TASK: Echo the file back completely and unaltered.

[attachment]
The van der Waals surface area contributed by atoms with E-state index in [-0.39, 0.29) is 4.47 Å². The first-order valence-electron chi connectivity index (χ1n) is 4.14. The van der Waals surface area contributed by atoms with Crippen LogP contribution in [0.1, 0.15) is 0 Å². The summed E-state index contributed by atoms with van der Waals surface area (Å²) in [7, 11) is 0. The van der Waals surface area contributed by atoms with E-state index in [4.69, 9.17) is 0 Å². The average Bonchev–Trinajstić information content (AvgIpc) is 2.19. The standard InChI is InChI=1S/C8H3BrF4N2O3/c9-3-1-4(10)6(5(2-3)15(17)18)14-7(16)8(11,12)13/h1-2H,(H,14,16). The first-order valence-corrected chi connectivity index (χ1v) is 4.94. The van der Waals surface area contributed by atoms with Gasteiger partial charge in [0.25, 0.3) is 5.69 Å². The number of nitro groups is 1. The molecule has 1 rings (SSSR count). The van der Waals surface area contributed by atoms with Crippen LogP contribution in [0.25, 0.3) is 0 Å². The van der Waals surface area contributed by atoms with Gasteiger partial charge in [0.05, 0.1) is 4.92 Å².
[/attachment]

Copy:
The van der Waals surface area contributed by atoms with E-state index in [-0.39, 0.29) is 4.47 Å². The first-order valence-electron chi connectivity index (χ1n) is 4.14. The van der Waals surface area contributed by atoms with Crippen LogP contribution in [0.1, 0.15) is 0 Å². The summed E-state index contributed by atoms with van der Waals surface area (Å²) in [7, 11) is 0. The van der Waals surface area contributed by atoms with E-state index in [4.69, 9.17) is 0 Å². The average Bonchev–Trinajstić information content (AvgIpc) is 2.19. The standard InChI is InChI=1S/C8H3BrF4N2O3/c9-3-1-4(10)6(5(2-3)15(17)18)14-7(16)8(11,12)13/h1-2H,(H,14,16). The first-order valence-corrected chi connectivity index (χ1v) is 4.94. The van der Waals surface area contributed by atoms with Gasteiger partial charge in [0.25, 0.3) is 5.69 Å². The number of nitro groups is 1. The molecule has 1 rings (SSSR count). The van der Waals surface area contributed by atoms with Crippen LogP contribution in [0.25, 0.3) is 0 Å². The van der Waals surface area contributed by atoms with Gasteiger partial charge in [0.05, 0.1) is 4.92 Å².